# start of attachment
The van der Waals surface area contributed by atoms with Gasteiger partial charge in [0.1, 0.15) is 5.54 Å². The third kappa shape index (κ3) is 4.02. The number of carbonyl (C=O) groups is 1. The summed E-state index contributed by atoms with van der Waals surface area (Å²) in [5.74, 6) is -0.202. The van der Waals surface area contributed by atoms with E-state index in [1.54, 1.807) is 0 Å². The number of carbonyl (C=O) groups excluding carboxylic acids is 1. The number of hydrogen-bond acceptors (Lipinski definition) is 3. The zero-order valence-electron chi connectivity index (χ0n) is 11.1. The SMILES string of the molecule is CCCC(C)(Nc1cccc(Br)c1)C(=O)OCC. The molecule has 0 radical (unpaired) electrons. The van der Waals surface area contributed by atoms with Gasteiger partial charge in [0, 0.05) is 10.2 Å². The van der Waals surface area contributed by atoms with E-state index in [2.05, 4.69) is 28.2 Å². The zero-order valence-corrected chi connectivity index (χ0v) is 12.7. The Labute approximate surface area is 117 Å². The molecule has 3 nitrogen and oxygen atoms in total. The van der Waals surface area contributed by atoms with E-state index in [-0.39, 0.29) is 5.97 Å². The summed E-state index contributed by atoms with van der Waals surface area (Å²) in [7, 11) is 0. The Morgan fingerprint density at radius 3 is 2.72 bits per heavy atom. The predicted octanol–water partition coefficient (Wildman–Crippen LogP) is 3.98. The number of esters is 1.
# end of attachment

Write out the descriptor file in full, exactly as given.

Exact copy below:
The van der Waals surface area contributed by atoms with Gasteiger partial charge in [0.1, 0.15) is 5.54 Å². The third kappa shape index (κ3) is 4.02. The number of carbonyl (C=O) groups is 1. The summed E-state index contributed by atoms with van der Waals surface area (Å²) in [5.74, 6) is -0.202. The van der Waals surface area contributed by atoms with E-state index in [1.54, 1.807) is 0 Å². The number of carbonyl (C=O) groups excluding carboxylic acids is 1. The number of hydrogen-bond acceptors (Lipinski definition) is 3. The zero-order valence-electron chi connectivity index (χ0n) is 11.1. The SMILES string of the molecule is CCCC(C)(Nc1cccc(Br)c1)C(=O)OCC. The molecule has 0 radical (unpaired) electrons. The van der Waals surface area contributed by atoms with Gasteiger partial charge in [0, 0.05) is 10.2 Å². The van der Waals surface area contributed by atoms with E-state index in [2.05, 4.69) is 28.2 Å². The zero-order valence-corrected chi connectivity index (χ0v) is 12.7. The Labute approximate surface area is 117 Å². The molecule has 3 nitrogen and oxygen atoms in total. The van der Waals surface area contributed by atoms with E-state index in [-0.39, 0.29) is 5.97 Å². The summed E-state index contributed by atoms with van der Waals surface area (Å²) in [7, 11) is 0. The Morgan fingerprint density at radius 3 is 2.72 bits per heavy atom. The predicted octanol–water partition coefficient (Wildman–Crippen LogP) is 3.98. The number of esters is 1.